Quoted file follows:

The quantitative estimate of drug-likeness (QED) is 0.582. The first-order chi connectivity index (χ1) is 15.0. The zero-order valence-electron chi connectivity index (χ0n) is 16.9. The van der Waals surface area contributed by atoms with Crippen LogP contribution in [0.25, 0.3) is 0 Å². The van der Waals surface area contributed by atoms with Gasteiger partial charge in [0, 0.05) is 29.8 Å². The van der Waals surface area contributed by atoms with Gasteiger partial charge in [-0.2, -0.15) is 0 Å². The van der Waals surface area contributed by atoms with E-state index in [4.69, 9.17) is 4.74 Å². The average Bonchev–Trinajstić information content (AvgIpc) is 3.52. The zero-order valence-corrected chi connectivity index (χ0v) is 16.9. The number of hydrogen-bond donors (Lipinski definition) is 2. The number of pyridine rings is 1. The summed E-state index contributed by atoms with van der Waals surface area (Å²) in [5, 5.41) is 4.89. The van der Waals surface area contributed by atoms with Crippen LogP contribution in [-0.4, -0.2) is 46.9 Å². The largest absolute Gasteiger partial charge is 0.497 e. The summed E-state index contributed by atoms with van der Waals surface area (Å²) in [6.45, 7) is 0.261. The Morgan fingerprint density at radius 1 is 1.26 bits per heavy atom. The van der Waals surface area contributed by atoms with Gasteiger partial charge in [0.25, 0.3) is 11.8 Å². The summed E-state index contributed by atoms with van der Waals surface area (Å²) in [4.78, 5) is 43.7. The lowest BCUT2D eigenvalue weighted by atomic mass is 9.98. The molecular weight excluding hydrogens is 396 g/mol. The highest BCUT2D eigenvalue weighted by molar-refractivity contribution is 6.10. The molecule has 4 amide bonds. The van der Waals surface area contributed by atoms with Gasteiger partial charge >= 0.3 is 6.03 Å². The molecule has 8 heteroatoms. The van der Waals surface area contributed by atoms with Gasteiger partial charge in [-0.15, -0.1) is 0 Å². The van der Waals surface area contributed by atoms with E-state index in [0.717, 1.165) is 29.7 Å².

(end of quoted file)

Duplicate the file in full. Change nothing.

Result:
The quantitative estimate of drug-likeness (QED) is 0.582. The first-order chi connectivity index (χ1) is 15.0. The zero-order valence-electron chi connectivity index (χ0n) is 16.9. The van der Waals surface area contributed by atoms with Crippen LogP contribution in [0.25, 0.3) is 0 Å². The van der Waals surface area contributed by atoms with Gasteiger partial charge in [0, 0.05) is 29.8 Å². The van der Waals surface area contributed by atoms with Gasteiger partial charge in [-0.2, -0.15) is 0 Å². The van der Waals surface area contributed by atoms with E-state index in [4.69, 9.17) is 4.74 Å². The average Bonchev–Trinajstić information content (AvgIpc) is 3.52. The zero-order valence-corrected chi connectivity index (χ0v) is 16.9. The number of hydrogen-bond donors (Lipinski definition) is 2. The number of pyridine rings is 1. The summed E-state index contributed by atoms with van der Waals surface area (Å²) in [5, 5.41) is 4.89. The van der Waals surface area contributed by atoms with Crippen LogP contribution in [-0.4, -0.2) is 46.9 Å². The largest absolute Gasteiger partial charge is 0.497 e. The summed E-state index contributed by atoms with van der Waals surface area (Å²) in [6.45, 7) is 0.261. The Morgan fingerprint density at radius 1 is 1.26 bits per heavy atom. The van der Waals surface area contributed by atoms with Gasteiger partial charge in [0.25, 0.3) is 11.8 Å². The summed E-state index contributed by atoms with van der Waals surface area (Å²) in [4.78, 5) is 43.7. The lowest BCUT2D eigenvalue weighted by atomic mass is 9.98. The molecular weight excluding hydrogens is 396 g/mol. The highest BCUT2D eigenvalue weighted by molar-refractivity contribution is 6.10. The molecule has 4 amide bonds. The van der Waals surface area contributed by atoms with Gasteiger partial charge >= 0.3 is 6.03 Å². The molecule has 8 heteroatoms. The van der Waals surface area contributed by atoms with Gasteiger partial charge in [-0.15, -0.1) is 0 Å². The van der Waals surface area contributed by atoms with E-state index in [0.717, 1.165) is 29.7 Å².